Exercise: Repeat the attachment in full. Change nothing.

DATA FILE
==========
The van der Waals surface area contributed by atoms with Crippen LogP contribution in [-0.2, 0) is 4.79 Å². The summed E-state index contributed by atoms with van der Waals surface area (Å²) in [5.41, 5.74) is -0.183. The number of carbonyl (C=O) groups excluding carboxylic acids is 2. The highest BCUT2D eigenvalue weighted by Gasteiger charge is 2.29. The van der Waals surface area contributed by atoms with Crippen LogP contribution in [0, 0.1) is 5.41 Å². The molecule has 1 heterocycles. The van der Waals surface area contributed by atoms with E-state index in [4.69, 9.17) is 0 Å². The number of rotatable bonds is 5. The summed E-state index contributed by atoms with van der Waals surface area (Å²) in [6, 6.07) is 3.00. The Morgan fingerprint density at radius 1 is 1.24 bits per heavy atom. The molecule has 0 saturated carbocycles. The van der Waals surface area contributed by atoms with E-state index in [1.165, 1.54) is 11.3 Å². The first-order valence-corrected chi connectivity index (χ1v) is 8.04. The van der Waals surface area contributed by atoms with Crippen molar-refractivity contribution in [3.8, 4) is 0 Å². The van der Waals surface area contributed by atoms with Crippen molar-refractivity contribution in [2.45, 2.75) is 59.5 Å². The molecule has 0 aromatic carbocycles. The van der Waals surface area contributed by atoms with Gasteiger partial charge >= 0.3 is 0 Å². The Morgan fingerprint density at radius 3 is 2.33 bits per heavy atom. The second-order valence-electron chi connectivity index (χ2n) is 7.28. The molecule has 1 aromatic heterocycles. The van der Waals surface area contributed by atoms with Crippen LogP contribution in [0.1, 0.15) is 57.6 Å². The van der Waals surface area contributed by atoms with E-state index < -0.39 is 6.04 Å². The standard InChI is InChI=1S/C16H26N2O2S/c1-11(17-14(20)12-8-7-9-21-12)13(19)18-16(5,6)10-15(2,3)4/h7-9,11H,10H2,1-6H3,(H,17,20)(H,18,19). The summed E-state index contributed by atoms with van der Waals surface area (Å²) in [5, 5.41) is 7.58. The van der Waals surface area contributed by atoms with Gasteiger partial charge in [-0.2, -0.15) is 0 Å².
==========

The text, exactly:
The van der Waals surface area contributed by atoms with Crippen LogP contribution in [-0.2, 0) is 4.79 Å². The summed E-state index contributed by atoms with van der Waals surface area (Å²) in [5.41, 5.74) is -0.183. The number of carbonyl (C=O) groups excluding carboxylic acids is 2. The highest BCUT2D eigenvalue weighted by Gasteiger charge is 2.29. The van der Waals surface area contributed by atoms with Crippen LogP contribution in [0, 0.1) is 5.41 Å². The molecule has 1 heterocycles. The van der Waals surface area contributed by atoms with E-state index in [4.69, 9.17) is 0 Å². The number of rotatable bonds is 5. The summed E-state index contributed by atoms with van der Waals surface area (Å²) in [6, 6.07) is 3.00. The Morgan fingerprint density at radius 1 is 1.24 bits per heavy atom. The molecule has 0 saturated carbocycles. The van der Waals surface area contributed by atoms with E-state index in [1.165, 1.54) is 11.3 Å². The first-order valence-corrected chi connectivity index (χ1v) is 8.04. The van der Waals surface area contributed by atoms with Crippen molar-refractivity contribution in [3.8, 4) is 0 Å². The van der Waals surface area contributed by atoms with Crippen molar-refractivity contribution in [2.45, 2.75) is 59.5 Å². The molecule has 0 aromatic carbocycles. The van der Waals surface area contributed by atoms with Gasteiger partial charge >= 0.3 is 0 Å². The Morgan fingerprint density at radius 3 is 2.33 bits per heavy atom. The second-order valence-electron chi connectivity index (χ2n) is 7.28. The molecule has 1 aromatic heterocycles. The van der Waals surface area contributed by atoms with Crippen LogP contribution in [0.1, 0.15) is 57.6 Å². The van der Waals surface area contributed by atoms with E-state index < -0.39 is 6.04 Å². The standard InChI is InChI=1S/C16H26N2O2S/c1-11(17-14(20)12-8-7-9-21-12)13(19)18-16(5,6)10-15(2,3)4/h7-9,11H,10H2,1-6H3,(H,17,20)(H,18,19). The summed E-state index contributed by atoms with van der Waals surface area (Å²) in [5, 5.41) is 7.58. The van der Waals surface area contributed by atoms with Gasteiger partial charge in [-0.2, -0.15) is 0 Å².